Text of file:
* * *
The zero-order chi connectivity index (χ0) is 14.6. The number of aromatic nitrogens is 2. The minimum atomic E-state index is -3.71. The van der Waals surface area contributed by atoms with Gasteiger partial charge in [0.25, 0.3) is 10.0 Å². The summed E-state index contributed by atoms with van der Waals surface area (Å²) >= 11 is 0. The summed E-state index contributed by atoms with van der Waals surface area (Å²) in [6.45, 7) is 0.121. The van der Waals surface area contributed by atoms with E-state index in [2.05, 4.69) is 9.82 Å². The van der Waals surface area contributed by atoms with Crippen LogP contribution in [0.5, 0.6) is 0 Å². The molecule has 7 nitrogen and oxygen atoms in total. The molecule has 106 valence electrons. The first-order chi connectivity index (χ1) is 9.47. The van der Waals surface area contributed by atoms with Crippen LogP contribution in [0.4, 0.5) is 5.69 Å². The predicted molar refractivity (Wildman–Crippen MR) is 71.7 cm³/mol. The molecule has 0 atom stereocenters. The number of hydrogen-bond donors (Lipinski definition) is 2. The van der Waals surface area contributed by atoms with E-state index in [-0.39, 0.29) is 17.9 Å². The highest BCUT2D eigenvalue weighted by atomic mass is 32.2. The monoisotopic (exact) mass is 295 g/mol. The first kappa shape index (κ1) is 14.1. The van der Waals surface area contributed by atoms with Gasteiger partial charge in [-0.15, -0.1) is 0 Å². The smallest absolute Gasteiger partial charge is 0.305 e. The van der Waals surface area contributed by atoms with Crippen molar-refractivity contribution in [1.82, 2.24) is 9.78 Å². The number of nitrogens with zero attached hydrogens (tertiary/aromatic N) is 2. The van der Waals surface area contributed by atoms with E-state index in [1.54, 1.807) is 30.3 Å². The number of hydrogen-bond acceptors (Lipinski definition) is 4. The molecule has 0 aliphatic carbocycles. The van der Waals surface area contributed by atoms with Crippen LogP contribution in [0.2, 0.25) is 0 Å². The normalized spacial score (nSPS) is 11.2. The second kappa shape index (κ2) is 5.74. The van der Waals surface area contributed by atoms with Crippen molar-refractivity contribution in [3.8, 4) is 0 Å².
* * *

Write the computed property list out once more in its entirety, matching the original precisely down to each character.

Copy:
The zero-order chi connectivity index (χ0) is 14.6. The number of aromatic nitrogens is 2. The minimum atomic E-state index is -3.71. The van der Waals surface area contributed by atoms with Gasteiger partial charge in [0.25, 0.3) is 10.0 Å². The summed E-state index contributed by atoms with van der Waals surface area (Å²) >= 11 is 0. The summed E-state index contributed by atoms with van der Waals surface area (Å²) in [6.45, 7) is 0.121. The van der Waals surface area contributed by atoms with E-state index in [2.05, 4.69) is 9.82 Å². The van der Waals surface area contributed by atoms with Crippen LogP contribution in [0.5, 0.6) is 0 Å². The molecule has 7 nitrogen and oxygen atoms in total. The molecule has 106 valence electrons. The first-order chi connectivity index (χ1) is 9.47. The van der Waals surface area contributed by atoms with Crippen LogP contribution in [0.4, 0.5) is 5.69 Å². The predicted molar refractivity (Wildman–Crippen MR) is 71.7 cm³/mol. The molecule has 0 atom stereocenters. The number of hydrogen-bond donors (Lipinski definition) is 2. The van der Waals surface area contributed by atoms with E-state index in [-0.39, 0.29) is 17.9 Å². The highest BCUT2D eigenvalue weighted by atomic mass is 32.2. The monoisotopic (exact) mass is 295 g/mol. The first kappa shape index (κ1) is 14.1. The van der Waals surface area contributed by atoms with Gasteiger partial charge in [-0.15, -0.1) is 0 Å². The smallest absolute Gasteiger partial charge is 0.305 e. The van der Waals surface area contributed by atoms with Crippen molar-refractivity contribution in [1.82, 2.24) is 9.78 Å². The number of nitrogens with zero attached hydrogens (tertiary/aromatic N) is 2. The van der Waals surface area contributed by atoms with E-state index in [1.54, 1.807) is 30.3 Å². The number of hydrogen-bond acceptors (Lipinski definition) is 4. The molecule has 0 aliphatic carbocycles. The van der Waals surface area contributed by atoms with Crippen LogP contribution in [0.2, 0.25) is 0 Å². The normalized spacial score (nSPS) is 11.2. The second kappa shape index (κ2) is 5.74. The van der Waals surface area contributed by atoms with Crippen molar-refractivity contribution in [3.8, 4) is 0 Å².